What do Firefighters do all day?
All day and night, firefighters around the country are on the move. From moving on after the last call, which may have been a difficult experience, to stretching the attack hose, movement for firefighters is key.
Whether in action, or acting in preparation, all that movement can be taxing. Before preparing as a team, firefighters must become their strongest selves to maximize the impact they can have together. Keeping the mind and body in shape can help a firefighter roll with the punches physiologically and psychologically.
Resting, hydrating, and practicing good nutrition are necessary for all people, but there are a few extra reasons for firefighters to take this business as usual a bit more seriously.
Maintaining proper hydration, rest, and nutrition helps the body filter toxins, helps mitigate fatigue when on call, and maximizes the opportunity to benefit from maximal mental and emotional health under stressful conditions.
Within the engine company, each firefighter functions almost like a unit of their own, and should practice his/her responsibilities whenever they can so their skills stay sharp. Every firefighter has a different job to do, so training varies from person to person. The drills a firefighter does can be affected based on their role within their company.
Every fire engine has a company. The company is made up of many different roles.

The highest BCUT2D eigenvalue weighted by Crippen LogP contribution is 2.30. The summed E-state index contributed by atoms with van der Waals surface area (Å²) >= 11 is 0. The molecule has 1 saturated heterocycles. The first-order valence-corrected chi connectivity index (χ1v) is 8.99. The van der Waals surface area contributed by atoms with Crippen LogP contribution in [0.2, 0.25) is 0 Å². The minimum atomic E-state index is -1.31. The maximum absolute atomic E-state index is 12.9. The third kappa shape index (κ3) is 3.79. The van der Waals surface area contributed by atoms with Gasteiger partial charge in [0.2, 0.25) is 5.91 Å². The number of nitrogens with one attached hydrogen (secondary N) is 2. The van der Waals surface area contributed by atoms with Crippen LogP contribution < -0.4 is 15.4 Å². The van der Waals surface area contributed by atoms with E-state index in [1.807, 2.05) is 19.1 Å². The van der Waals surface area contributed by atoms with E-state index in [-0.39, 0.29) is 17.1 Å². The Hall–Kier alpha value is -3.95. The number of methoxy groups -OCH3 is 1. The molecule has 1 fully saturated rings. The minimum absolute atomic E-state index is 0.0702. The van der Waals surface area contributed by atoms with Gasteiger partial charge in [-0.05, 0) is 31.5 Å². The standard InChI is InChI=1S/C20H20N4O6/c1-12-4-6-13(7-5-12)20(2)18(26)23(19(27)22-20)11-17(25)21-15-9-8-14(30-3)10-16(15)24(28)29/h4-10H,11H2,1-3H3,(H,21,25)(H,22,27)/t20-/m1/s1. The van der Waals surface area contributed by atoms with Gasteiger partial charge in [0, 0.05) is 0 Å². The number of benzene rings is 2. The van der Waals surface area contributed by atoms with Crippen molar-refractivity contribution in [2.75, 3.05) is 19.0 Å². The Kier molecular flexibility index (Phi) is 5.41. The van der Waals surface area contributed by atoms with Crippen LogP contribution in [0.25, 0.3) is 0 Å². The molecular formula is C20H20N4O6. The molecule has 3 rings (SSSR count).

Depending on the department, engine companies are generally organized along the following lines: nozzle and/or pipeman, chauffeur and/or officer, doorman and/or backup firefighter.
The impact an engine company has depends on the effectiveness of each firefighter performing their unique responsibilities on scene at a high level:
The nozzle firefighter is responsible for stretching the initial attack hose.
The backup firefighter assists the nozzle firefighter and can prep entry tools.
The driver or chauffeur is responsible for knowing how to operate on and maintain the engine (often referred to as the rig), how to drive it, how to position it on site (often determining the maximum effectiveness of others responding to the call). They must also have extensive knowledge of road work, detours, down hydrants, and other information pertaining to the areas they will be navigating.
The officer assesses the scene and manages other crew members.
In conclusion, firefighters have many responsibilities and must be able to work as team players. Each and everyone’s job is crucial to the firefighters’ current situation. If one fails, then the team fails. Each job is just as important as the others and requires training and preparation every time the fire truck rolls out of the fire station.
Aside from going through a battery of physical tests, the fire service profession is not for the faint of heart. It takes a special type of person to be a firefighter with a very particular set of traits. Here are five traits every firefighter needs to be successful on the job.